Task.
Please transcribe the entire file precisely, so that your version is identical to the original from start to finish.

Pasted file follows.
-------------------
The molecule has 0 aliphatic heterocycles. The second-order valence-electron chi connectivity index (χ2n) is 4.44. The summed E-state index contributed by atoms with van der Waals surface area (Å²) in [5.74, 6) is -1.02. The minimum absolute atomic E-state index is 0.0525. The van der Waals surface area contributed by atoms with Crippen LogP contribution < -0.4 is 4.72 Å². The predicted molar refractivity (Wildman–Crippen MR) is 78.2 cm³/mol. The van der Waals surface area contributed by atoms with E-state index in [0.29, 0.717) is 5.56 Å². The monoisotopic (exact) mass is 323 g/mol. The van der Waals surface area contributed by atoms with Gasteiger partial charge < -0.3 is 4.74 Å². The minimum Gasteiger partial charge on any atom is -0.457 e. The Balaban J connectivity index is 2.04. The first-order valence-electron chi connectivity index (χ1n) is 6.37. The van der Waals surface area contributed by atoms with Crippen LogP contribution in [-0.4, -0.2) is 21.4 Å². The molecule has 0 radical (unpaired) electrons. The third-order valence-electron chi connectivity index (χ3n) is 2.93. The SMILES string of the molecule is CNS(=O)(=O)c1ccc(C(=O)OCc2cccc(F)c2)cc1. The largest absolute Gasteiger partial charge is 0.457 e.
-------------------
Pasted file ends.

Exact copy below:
The molecule has 0 aliphatic heterocycles. The second-order valence-electron chi connectivity index (χ2n) is 4.44. The summed E-state index contributed by atoms with van der Waals surface area (Å²) in [5.74, 6) is -1.02. The minimum absolute atomic E-state index is 0.0525. The van der Waals surface area contributed by atoms with Crippen LogP contribution < -0.4 is 4.72 Å². The predicted molar refractivity (Wildman–Crippen MR) is 78.2 cm³/mol. The van der Waals surface area contributed by atoms with E-state index in [0.29, 0.717) is 5.56 Å². The monoisotopic (exact) mass is 323 g/mol. The van der Waals surface area contributed by atoms with Gasteiger partial charge < -0.3 is 4.74 Å². The minimum Gasteiger partial charge on any atom is -0.457 e. The Balaban J connectivity index is 2.04. The first-order valence-electron chi connectivity index (χ1n) is 6.37. The van der Waals surface area contributed by atoms with Crippen LogP contribution in [-0.4, -0.2) is 21.4 Å². The molecule has 0 radical (unpaired) electrons. The third-order valence-electron chi connectivity index (χ3n) is 2.93. The SMILES string of the molecule is CNS(=O)(=O)c1ccc(C(=O)OCc2cccc(F)c2)cc1. The largest absolute Gasteiger partial charge is 0.457 e.